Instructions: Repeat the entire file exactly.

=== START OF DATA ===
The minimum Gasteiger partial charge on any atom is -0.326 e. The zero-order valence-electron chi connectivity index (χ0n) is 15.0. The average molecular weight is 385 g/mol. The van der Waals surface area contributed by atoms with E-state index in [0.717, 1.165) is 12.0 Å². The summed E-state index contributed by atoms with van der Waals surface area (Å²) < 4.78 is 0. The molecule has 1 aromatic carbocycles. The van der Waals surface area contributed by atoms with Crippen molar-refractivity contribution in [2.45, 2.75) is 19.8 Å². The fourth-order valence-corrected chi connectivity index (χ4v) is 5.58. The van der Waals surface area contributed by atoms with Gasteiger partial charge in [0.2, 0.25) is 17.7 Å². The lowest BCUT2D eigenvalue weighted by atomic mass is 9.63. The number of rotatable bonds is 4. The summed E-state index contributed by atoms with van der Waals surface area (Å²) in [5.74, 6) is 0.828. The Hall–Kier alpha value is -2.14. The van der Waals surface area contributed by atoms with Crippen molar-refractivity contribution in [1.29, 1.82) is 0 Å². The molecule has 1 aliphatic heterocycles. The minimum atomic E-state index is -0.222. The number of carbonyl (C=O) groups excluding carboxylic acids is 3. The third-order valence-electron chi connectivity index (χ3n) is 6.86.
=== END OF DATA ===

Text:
The minimum Gasteiger partial charge on any atom is -0.326 e. The zero-order valence-electron chi connectivity index (χ0n) is 15.0. The average molecular weight is 385 g/mol. The van der Waals surface area contributed by atoms with E-state index in [0.717, 1.165) is 12.0 Å². The summed E-state index contributed by atoms with van der Waals surface area (Å²) < 4.78 is 0. The molecule has 1 aromatic carbocycles. The van der Waals surface area contributed by atoms with Crippen molar-refractivity contribution in [2.45, 2.75) is 19.8 Å². The fourth-order valence-corrected chi connectivity index (χ4v) is 5.58. The van der Waals surface area contributed by atoms with Gasteiger partial charge in [0.2, 0.25) is 17.7 Å². The lowest BCUT2D eigenvalue weighted by atomic mass is 9.63. The number of rotatable bonds is 4. The summed E-state index contributed by atoms with van der Waals surface area (Å²) in [5.74, 6) is 0.828. The Hall–Kier alpha value is -2.14. The van der Waals surface area contributed by atoms with Crippen molar-refractivity contribution in [1.29, 1.82) is 0 Å². The molecule has 1 aliphatic heterocycles. The minimum atomic E-state index is -0.222. The number of carbonyl (C=O) groups excluding carboxylic acids is 3. The third-order valence-electron chi connectivity index (χ3n) is 6.86.